**Method used in a KDD 2009 competition**

This feature selection approach was used by data scientists at the University of Melbourne in the KDD 2009 data science competition. The task consisted in predicting churn based on a dataset with a huge number of features.

The authors describe this procedure as an aggressive non-parametric feature selection procedure that is based in contemplating the relationship between the feature and the target.

**The procedure consists in the following steps**:

For each categorical variable:

```
1) Separate into train and test
2) Determine the mean value of the target within each label of the categorical variable using the train set
3) Use that mean target value per label as the prediction (using the test set) and calculate the roc-auc.
```

For each numerical variable:

```
1) Separate into train and test
2) Divide the variable intervals
3) Calculate the mean target within each interval using the training set
4) Use that mean target value / bin as the prediction (using the test set) and calculate the roc-auc
```

The authors quote the following advantages of the method:

- Speed: computing mean and quantiles is direct and efficient
- Stability respect to scale: extreme values for continuous variables do not skew the predictions
- Comparable between categorical and numerical variables
- Accommodation of non-linearities

**Important**
The authors here use the roc-auc, but in principle, we could use any metric, including those valid for regression.

The authors sort continuous variables into percentiles, but Feature-engine gives the option to sort into equal-frequency or equal-width intervals.

In [1]:

```
import pandas as pd
import numpy as np
from sklearn.model_selection import train_test_split
from sklearn.metrics import roc_auc_score
from feature_engine.selection import SelectByTargetMeanPerformance
```

In [2]:

```
# load the titanic dataset
data = pd.read_csv('https://www.openml.org/data/get_csv/16826755/phpMYEkMl')
# remove unwanted variables
data.drop(labels = ['name','boat', 'ticket','body', 'home.dest'], axis=1, inplace=True)
# replace ? by Nan
data = data.replace('?', np.nan)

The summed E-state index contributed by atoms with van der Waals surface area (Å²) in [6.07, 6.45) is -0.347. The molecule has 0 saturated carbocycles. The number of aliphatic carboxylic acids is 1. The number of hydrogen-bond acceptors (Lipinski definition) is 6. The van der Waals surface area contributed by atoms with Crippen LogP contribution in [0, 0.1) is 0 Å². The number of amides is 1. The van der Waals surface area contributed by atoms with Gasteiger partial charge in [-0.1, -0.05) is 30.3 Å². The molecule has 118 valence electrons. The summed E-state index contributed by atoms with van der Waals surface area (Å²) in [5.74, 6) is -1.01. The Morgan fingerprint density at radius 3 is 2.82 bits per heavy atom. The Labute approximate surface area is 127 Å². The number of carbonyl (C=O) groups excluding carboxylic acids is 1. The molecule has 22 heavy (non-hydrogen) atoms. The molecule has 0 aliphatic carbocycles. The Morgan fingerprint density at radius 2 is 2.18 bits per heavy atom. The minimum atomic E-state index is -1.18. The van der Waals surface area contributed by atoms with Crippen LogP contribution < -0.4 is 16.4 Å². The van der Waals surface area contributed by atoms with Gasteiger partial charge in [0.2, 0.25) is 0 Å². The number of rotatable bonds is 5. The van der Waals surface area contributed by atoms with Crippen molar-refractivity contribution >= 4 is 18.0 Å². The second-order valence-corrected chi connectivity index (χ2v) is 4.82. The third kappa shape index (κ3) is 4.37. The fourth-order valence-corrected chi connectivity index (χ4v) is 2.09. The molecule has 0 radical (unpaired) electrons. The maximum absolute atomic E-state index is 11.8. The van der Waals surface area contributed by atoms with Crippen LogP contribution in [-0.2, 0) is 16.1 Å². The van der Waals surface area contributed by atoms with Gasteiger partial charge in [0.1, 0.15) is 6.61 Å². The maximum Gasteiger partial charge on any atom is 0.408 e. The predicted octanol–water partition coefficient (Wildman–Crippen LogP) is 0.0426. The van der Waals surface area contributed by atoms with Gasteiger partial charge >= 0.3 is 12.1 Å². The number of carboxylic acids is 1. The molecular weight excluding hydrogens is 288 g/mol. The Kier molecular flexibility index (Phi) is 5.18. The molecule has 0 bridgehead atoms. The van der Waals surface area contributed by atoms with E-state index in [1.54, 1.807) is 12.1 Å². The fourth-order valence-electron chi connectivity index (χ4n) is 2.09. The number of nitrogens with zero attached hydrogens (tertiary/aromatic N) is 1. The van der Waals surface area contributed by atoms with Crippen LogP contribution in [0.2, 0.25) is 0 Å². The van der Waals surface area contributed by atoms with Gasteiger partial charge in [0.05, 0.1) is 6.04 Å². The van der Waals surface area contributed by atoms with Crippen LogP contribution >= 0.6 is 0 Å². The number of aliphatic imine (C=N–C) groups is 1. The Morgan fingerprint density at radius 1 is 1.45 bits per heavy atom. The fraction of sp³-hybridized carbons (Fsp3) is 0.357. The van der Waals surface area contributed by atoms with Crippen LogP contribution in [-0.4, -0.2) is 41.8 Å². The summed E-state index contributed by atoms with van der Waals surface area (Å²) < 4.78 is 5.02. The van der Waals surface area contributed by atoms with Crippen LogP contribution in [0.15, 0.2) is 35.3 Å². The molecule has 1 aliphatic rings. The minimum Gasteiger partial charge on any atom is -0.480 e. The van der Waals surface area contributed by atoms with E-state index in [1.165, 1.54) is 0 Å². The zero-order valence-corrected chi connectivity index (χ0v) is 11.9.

# missing values
data.dropna(subset=['embarked', 'fare'], inplace=True)
data['age'] = data['age'].astype('float')
data['age'] = data['age'].fillna(data['age'].mean())
data['fare'] = data['fare'].astype('float')
def get_first_cabin(row):
try:
return row.split()[0]
except:
return 'N'
data['cabin'] = data['cabin'].apply(get_first_cabin)
```

In [3]:

```
data.head()
```

Out[3]:

In [4]:

```
# Variable preprocessing:
# then I will narrow down the different cabins by selecting only the
# first letter, which represents the deck in which the cabin was located
# captures first letter of string (the letter of the cabin)
data['cabin'] = data['cabin'].str[0]
# now we will rename those cabin letters that appear only 1 or 2 in the
# dataset by N
# replace rare cabins by N
data['cabin'] = np.where(data['cabin'].isin(['T', 'G']), 'N', data['cabin'])
data['cabin'].unique()
```

Out[4]:

In [5]:

```
data.dtypes
```

Out[5]:

In [6]:

```
# number of passengers per value
data['parch'].value_counts()
```

Out[6]:

In [7]:

```
# cap variable at 3, the rest of the values are
# shown by too few observations
data['parch'] = np.where(data['parch']>3,3,data['parch'])
```

In [8]:

```
data['sibsp'].value_counts()
```

Out[8]:

In [9]:

```
# cap variable at 3, the rest of the values are
# shown by too few observations
data['sibsp'] = np.where(data['sibsp']>3,3,data['sibsp'])
```

In [10]:

```
# cast discrete variables as categorical
# feature-engine considers categorical variables all those of type
# object. So in order to work with numerical variables as if they
# were categorical, we need to cast them as object
data[['pclass','sibsp','parch']] = data[['pclass','sibsp','parch']].astype('O')
```

In [11]:

```
# check absence of missing data
data.isnull().sum()
```

Out[11]:

**Important**

In all feature selection procedures, it is good practice to select the features by examining only the training set. And this is to avoid overfit.

In [12]:

```
# separate train and test sets
X_train, X_test, y_train, y_test = train_test_split(
data.drop(['survived'], axis=1),
data['survived'],
test_size=0.3,
random_state=0)
X_train.shape, X_test.shape
```

Out[12]:

In [13]:

```
# feautre engine automates the selection for both
# categorical and numerical variables
sel = SelectByTargetMeanPerformance(
variables=None, # automatically finds categorical and numerical variables
scoring="roc_auc_score", # the metric to evaluate performance
threshold=0.6, # the threshold for feature selection,
bins=3, # the number of intervals to discretise the numerical variables
strategy="equal_frequency", # whether the intervals should be of equal size or equal number of observations
cv=2,# cross validation
random_state=1, #seed for reproducibility
)
sel.fit(X_train, y_train)
```

Out[13]:

In [14]:

```
# after fitting, we can find the categorical variables
# using this attribute
sel.variables_categorical_
```

Out[14]:

In [15]:

```
# and here we find the numerical variables
sel.variables_numerical_
```

Out[15]:

In [16]:

```
# here the selector stores the roc-auc per feature
sel.feature_performance_
```

Out[16]:

In [17]:

```
# and these are the features that will be dropped
sel.features_to_drop_
```

Out[17]:

In [18]:

```
X_train = sel.transform(X_train)
X_test = sel.transform(X_test)
X_train.shape, X_test.shape
```

Out[18]:

That is all for this lecture, I hope you enjoyed it and see you in the next one!

In [ ]:

```
```